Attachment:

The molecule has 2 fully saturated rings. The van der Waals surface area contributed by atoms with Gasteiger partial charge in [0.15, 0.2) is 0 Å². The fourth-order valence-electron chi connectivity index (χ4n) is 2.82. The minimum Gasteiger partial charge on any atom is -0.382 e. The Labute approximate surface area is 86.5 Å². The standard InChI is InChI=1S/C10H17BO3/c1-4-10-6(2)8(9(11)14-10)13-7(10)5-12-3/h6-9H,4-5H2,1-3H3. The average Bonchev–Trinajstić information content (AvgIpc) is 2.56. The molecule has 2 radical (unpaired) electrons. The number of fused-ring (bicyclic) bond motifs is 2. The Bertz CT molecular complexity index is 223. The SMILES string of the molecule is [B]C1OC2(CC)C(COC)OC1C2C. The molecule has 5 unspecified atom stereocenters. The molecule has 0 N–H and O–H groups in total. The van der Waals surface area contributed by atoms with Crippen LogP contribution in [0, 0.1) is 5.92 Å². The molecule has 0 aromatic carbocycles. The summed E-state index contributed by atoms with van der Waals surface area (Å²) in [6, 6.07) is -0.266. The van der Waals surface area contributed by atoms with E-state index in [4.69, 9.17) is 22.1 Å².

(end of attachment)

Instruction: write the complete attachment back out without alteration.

The molecule has 2 fully saturated rings. The van der Waals surface area contributed by atoms with Gasteiger partial charge in [0.15, 0.2) is 0 Å². The fourth-order valence-electron chi connectivity index (χ4n) is 2.82. The minimum Gasteiger partial charge on any atom is -0.382 e. The Labute approximate surface area is 86.5 Å². The standard InChI is InChI=1S/C10H17BO3/c1-4-10-6(2)8(9(11)14-10)13-7(10)5-12-3/h6-9H,4-5H2,1-3H3. The average Bonchev–Trinajstić information content (AvgIpc) is 2.56. The molecule has 2 radical (unpaired) electrons. The number of fused-ring (bicyclic) bond motifs is 2. The Bertz CT molecular complexity index is 223. The SMILES string of the molecule is [B]C1OC2(CC)C(COC)OC1C2C. The molecule has 5 unspecified atom stereocenters. The molecule has 0 N–H and O–H groups in total. The van der Waals surface area contributed by atoms with Crippen LogP contribution in [0, 0.1) is 5.92 Å². The molecule has 0 aromatic carbocycles. The summed E-state index contributed by atoms with van der Waals surface area (Å²) in [6, 6.07) is -0.266. The van der Waals surface area contributed by atoms with E-state index in [4.69, 9.17) is 22.1 Å².